Yet people from all over the region and beyond continued to visit Chaco Canyon and associated sites after they were largely abandoned and fell to ruin. The ceremonial aspects of these places seem to have endured through all sorts of adversity and over many centuries. Some of these ceremonies are still celebrated today.

There are few signs of conflict and struggle within Chaco Canyon itself, but there seem to be quite a few signs of conflict elsewhere in the Chacoan world. No doubt, as surpluses disappeared and the Great Houses could no longer perform the function of storage/redistribution/trade, what little was left in them became prime targets for raiders looking to their own survival. Some of those raids were highly destructive, leaving many dead and destroyed structures. Some scholars have speculated that the raiders were Navajo and Apache moving into the region from the north, but others dispute this, as they can find so little evidence that the Navajo and Apache were even in the area prior to about 1400, which would be a century or more after the conflict period. No, it seems more likely that such conflict as there was involved raids by other nascent Pueblo bands, descendants of the Old Ones just like those who were being raided.

Ultimately, the smaller Chacoan outposts were destroyed or abandoned and the survivors migrated elsewhere -- places where their descendants still are.

They maintain certain aspects of the Old Ways, aspects they may or may not be willing to discuss with scholars. But they have also been willing and able to adapt to new ways both of their own invention and brought by the various waves of conquest and immigration over the centuries. Pueblo culture and society isn't static any more than Chacoan culture and society was. It is always adapting, developing its own ways, and passing on the wisdom of the Old Ones too.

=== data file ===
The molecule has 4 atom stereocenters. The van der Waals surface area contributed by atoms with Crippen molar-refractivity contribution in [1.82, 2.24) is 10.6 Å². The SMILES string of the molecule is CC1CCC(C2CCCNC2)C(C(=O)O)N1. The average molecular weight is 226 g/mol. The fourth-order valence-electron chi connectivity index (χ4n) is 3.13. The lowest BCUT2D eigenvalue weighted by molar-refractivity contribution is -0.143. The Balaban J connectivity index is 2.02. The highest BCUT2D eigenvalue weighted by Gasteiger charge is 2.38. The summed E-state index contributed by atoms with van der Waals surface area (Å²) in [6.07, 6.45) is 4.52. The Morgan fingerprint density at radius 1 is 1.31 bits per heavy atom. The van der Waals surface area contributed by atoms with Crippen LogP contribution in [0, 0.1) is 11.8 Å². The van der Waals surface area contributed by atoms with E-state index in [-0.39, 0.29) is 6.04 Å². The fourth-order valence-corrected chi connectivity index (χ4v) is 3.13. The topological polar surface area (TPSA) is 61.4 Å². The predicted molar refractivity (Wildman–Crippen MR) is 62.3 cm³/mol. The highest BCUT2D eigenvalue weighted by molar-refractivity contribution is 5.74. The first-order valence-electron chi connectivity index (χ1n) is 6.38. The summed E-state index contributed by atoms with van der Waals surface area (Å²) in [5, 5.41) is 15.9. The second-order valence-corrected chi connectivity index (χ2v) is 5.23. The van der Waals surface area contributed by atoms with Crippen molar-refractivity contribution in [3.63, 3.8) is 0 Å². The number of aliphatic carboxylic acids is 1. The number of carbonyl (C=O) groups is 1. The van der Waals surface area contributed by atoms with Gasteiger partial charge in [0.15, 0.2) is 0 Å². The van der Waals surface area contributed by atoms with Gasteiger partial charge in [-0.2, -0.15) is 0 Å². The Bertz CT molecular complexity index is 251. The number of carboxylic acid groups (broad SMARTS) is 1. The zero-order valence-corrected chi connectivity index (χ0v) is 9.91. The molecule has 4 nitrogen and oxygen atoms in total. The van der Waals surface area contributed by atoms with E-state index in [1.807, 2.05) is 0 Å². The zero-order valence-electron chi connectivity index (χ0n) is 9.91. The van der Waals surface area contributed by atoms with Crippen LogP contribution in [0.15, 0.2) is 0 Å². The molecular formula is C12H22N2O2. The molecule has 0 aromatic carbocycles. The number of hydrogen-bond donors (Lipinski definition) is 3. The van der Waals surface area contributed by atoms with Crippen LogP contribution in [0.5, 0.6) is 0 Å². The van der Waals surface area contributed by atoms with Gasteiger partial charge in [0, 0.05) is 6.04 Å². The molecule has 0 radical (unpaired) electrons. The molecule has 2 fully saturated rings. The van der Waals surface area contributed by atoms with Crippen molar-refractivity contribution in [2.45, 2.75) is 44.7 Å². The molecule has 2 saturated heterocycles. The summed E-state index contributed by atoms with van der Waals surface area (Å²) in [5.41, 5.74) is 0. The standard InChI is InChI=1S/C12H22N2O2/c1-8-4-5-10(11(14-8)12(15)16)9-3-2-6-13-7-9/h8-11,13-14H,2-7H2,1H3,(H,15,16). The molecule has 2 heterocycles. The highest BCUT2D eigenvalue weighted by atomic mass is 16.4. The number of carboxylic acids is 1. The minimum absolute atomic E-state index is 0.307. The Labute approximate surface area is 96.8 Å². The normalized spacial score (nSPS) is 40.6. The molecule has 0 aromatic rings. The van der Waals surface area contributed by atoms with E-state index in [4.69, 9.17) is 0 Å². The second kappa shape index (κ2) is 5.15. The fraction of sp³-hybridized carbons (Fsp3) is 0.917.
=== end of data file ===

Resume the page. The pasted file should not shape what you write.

The best Anglo outsiders can do is give respect to the Old Ones and their Pueblo descendants and admit that ignorance is the fundamental state of Anglo being.

We don't really know and we're not likely to know what really happened to the Old Ones, and... it doesn't really matter.

They don't have the solutions for our present predicament, any more than the Indians could have solved all the psychic problems of the invaders.

Saturday, August 29, 2015

Emmett Till

I have vague memories of the news stories of Emmett Till's murder 60 years ago. I have more memories of the outrage at the acquittal some weeks later of the men who did it. But I also knew that at the time in Money, Mississippi, whatever white men did to black folks was considered right and just and proper by definition, and there wasn't a damn thing black folks could do about it.

It wasn't just in Money, Mississippi, either. Los Angeles (where I lived at the time) and many other parts of California had rules almost as broad regarding the impunity of white people to do to black and brown folks pretty much whatever they wanted. There was very little the victims could do about it in California, either.

That was the way it was.